abrupt

[uh-bruhpt]

adjective

sudden or unexpected: an abrupt departure.
curt or brusque in speech, manner, etc.: an abrupt reply.
terminating or changing suddenly: an abrupt turn in a road.
having many sudden changes from one subject to another; lacking in continuity or smoothness: an abrupt writing style.
steep; precipitous: an abrupt descent.
Botany. truncate(def 4).

Origin of abrupt

1575–85; < Latin abruptus broken off (past participle of abrumpere), equivalent to ab- ab- + -rup- break + -tus past participle suffix
Related formsab·rupt·ly, adverbab·rupt·ness, nounun·ab·rupt·ly, adverb

Synonyms for abrupt

1, 3. quick, sharp. See sudden. 2. short, hurried, hasty, blunt. 4. discontinuous, broken, uneven.

Antonyms for abrupt

Dictionary.com Unabridged Based on the Random House Unabridged Dictionary, © Random House, Inc. 2019

Examples from the Web for abruptly

Contemporary Examples of abruptly

Historical Examples of abruptly

  • He was in the midst of a story, all life and animation, when the gruff words of the sentinel broke in so abruptly upon him.

    The Frontier Angel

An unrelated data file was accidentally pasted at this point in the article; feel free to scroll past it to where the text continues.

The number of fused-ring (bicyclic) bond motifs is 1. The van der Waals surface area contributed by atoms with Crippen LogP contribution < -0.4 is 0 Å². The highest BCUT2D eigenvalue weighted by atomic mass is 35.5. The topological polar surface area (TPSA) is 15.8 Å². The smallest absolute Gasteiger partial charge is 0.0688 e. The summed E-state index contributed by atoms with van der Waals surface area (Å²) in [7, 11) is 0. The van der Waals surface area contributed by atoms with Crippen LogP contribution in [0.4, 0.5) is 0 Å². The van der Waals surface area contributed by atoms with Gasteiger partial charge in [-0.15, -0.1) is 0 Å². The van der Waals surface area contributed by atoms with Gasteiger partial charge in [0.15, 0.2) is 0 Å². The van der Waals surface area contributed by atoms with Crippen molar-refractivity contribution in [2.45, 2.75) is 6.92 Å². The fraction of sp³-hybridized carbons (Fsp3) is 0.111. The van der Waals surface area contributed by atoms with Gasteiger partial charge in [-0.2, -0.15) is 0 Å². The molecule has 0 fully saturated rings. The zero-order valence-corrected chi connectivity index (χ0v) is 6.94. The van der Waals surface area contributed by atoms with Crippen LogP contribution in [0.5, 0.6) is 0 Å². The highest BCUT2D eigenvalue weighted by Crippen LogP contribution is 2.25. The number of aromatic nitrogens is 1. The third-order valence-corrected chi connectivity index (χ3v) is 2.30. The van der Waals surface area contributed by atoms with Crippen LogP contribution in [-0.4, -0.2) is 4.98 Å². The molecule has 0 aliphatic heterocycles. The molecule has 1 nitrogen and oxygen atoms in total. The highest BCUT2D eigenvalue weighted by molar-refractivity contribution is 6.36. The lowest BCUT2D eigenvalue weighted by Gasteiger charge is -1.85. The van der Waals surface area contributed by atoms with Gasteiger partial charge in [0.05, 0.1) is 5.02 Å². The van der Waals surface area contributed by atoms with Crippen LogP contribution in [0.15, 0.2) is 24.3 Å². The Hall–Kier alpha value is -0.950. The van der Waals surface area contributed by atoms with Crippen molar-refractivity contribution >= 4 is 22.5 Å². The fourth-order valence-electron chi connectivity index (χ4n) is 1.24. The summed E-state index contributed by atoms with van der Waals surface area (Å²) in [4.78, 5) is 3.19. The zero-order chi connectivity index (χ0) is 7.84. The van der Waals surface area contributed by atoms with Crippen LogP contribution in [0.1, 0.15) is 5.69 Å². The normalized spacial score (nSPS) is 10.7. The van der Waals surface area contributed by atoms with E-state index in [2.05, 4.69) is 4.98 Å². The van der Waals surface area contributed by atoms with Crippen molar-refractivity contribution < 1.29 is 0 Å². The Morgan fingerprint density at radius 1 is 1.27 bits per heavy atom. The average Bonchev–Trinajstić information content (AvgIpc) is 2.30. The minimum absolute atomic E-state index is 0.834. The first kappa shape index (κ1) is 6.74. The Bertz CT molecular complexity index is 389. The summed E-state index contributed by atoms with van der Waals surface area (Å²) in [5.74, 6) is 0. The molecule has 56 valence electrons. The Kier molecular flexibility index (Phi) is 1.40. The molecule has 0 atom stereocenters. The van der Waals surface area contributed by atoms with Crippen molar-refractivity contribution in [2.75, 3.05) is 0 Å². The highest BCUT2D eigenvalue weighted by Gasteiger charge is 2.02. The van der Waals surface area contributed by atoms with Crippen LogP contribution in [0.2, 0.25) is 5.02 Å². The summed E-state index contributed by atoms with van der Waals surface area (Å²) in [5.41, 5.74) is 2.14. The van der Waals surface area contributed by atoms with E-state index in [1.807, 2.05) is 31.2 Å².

Edward S. Ellis

  • Finally, when he saw that he had won interest and sympathy from Iden he abruptly launched his purpose.

  • The ground began slightly to slope, and then abruptly to rise.

    Godfrey Morgan

    Jules Verne

  • The older lady sat a moment irresolute; then she restored her arm to the shoulder from which it had been so abruptly displaced.

    Sanctuary

    Edith Wharton

  • "Books on etiquette is what you want to study," said John Hopkins, abruptly.



British Dictionary definitions for abruptly

abrupt

adjective

sudden; unexpected
brusque or brief in speech, manner, etc; curt
(of a style of writing or speaking) making sharp transitions from one subject to another; disconnected
precipitous; steep
botany shaped as though a part has been cut off; truncate
geology (of strata) cropping out suddenly
Derived Formsabruptly, adverbabruptness, noun

Word Origin for abrupt

C16: from Latin abruptus broken off, from ab- 1 + rumpere to break
Collins English Dictionary - Complete & Unabridged 2012 Digital Edition © William Collins Sons & Co. Ltd. 1979, 1986 © HarperCollins Publishers 1998, 2000, 2003, 2005, 2006, 2007, 2009, 2012

Word Origin and History for abruptly

abrupt

adj.

1580s, from Latin abruptus "broken off, precipitous, disconnected," past participle of abrumpere "break off," from ab- "off" (see ab-) + rumpere "break" (see rupture (n.)). Related: Abruptly; abruptness.

Online Etymology Dictionary, © 2010 Douglas Harper